Ending the Year Francophilically by Leonard LehrmanComments Off on Ending the Year Francophilically by Leonard Lehrman
December 22, 2021 by Admin
Boulanger, Chausson, Gounod, Rosner, Viardot, NYFOS, Thomson, Feigin, Naumoff, Clearfield
Catching up with, and wrapping up, the second half of 2021, so many events and new recordings seem linked by a common thread. As Hal Holbrook used to quote Mark Twain, somewhat contemptuously: “It’s not American. It’s not English. It’s French!” There are lots of versions of that quote on the internet, none exactly like the one I remember hearing, though all of them pejorative. But I don’t mean to be pejorative here at all. For the French influence on music, particularly American music, has been enormous, and often quite wonderful.
In the beginning, so to speak, of Franco-American musical relations, there was Nadia Boulanger (1877-1979), who taught more American composers than anyone in the history of music – over 700, in a career that began at age 10 in the class of Gabriel Fauré (1845-1924), where she learned by heart not only J.S. Bach’s Well-Tempered Clavier but all the Beethoven Sonatas, not to mention Chopin, pieces of whose she would regularly sprinkle into her discussions of Bach, to demonstrate tonal similarities. The Ecole Américaine (aka Conservatoire Américain) at Fontainebleau, just south of Paris, a summer music school, where she taught from its founding until her death 58 years later, celebrated its 100th years in June, 2021. Various commemorations this year included:
a portion of our Court Street Music 2021 Zoom Chamber Music Recital #6, devoted to Students & Teachers, on June 1, posted here: http://tinyurl.com/1Juno2021, included piano trio slow movements by the four first-prize winners of the 1969 Fontainebleau Concours de Composition:
Robert X. Rodriguez (b. 1946) http://youtu.be/WJ_C3WcW3aU, Robert Shafer (also b. 1946) http://youtu.be/HbLsCE2lBhg, Jay Gottlieb (b. 1948) http://youtu.be/MAFym-1n1PQ, and yours truly (b. 1949), http://youtu.be/-rQq6kwm5YA, along with one by Hugh Robertson (b. 1940) https://youtu.be/wS-ZlswGGuI and my satiric motet on words by Claude Debussy titled Monsieur Croche à la Boulangerie http://youtu.be/VPTXzSvAvxc;
an online concert produced June 27 in California, viewable at http://youtu.be/OaBtUpfjAh8, by her student David Conte (b. 1955), featuring music by him, Malcolm Singer (b. 1953), Martha Helen Schmidt (b. 1956), Laura Karpman (b. 1959), Philip Lasser (b. 1963), Robert X. Rodriguez (from whom I learned about the event), and Emile Naumoff (b. 1962), about whom more presently.
3) the Bard College Summer Festival, Nadia Boulanger and Her World, postponed from last year, featuring the US staged premiere in four July performances of Le Roi Arthus (King Arthur), Ernest Chausson (1855-1899)’s only opera, with baritone Norman Garrett in the title role. We were able to catch it streaming and were most favorably impressed by the love music for Lancelot and Guinevere, sung luminously by tenor Matthew White and mezzo-soprano Sasha Cooke. The nine weekend concerts of music in August by Boulanger students all unfortunately conflicted with prior engagements; we’d especially liked to have heard the music of Marc Blitzstein (which I’ve edited) and Karel Husa (my teacher at Cornell, a pupil of Honegger who did not study with Mademoiselle, but for whom she had great respect).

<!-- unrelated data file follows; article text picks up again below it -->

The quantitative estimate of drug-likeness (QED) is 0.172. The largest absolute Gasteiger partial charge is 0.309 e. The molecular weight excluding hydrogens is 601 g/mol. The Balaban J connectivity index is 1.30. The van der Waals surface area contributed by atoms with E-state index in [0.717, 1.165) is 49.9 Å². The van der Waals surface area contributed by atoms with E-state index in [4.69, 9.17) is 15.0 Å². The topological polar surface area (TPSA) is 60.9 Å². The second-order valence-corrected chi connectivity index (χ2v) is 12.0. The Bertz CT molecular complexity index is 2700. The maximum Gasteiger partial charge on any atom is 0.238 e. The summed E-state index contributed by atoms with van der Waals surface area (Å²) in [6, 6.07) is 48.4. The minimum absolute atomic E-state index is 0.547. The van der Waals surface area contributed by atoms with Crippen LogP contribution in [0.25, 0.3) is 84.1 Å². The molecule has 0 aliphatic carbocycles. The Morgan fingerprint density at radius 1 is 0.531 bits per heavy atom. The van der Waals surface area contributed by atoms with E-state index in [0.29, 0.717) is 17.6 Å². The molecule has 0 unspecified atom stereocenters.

Another 19th century French opera receiving a world premiere on recording, in its restored 5-act version, from 1863, is Charles Gounod (1818-1893)’s La Reine de Saba (The Queen of Sheba), with the Odyssey Opera and Chorus, on their own label, conducted by the redoubtable Gil Rose. The subject of the opera, based on 1 Kings 10:13, with an added love triangle, was also used (as was the title) in a German opera a decade later (also with an added love triangle, though a different one) by the Hungarian-born Viennese Jewish composer Karl Goldmark (1830-1915), the uncle of composer Rubin Goldmark (1872-1936), an early teacher of Aaron Copland (who became Boulanger’s most famous pupil, and promoter). The new album is beautifully produced, and the singing and playing are for the most part excellent, especially Kara Shay Thomson in the title role and Dominick Chenes as her adoring architect, Adoniram. I wish I could recommend the 3-CD set wholeheartedly, but unfortunately the bass singing “King Soliman” produces some of the ugliest sounds I have ever heard in an opera recording, so I can’t, except for excerpts. (Odyssey Opera has better luck with Gil Rose and his Boston Modern Opera Project in another new opera recording, of The Chronicle of Nine: The Tragedy of Queen Jane by my late friend, composer Arnold Rosner (1945-2013). I included Rosner’s Bontche the Silent in my first Jewish Opera Lecture of 2014, but this work is very different – much more Anglican than Jewish, recalling Britten’s Gloriana and other pageant-like treatments of royals. David Salsbery Fry has a minor role in the Gounod, and major one in the Rosner. And again the title role, this time by Megan Pachecano, is beautifully and affectingly sung.)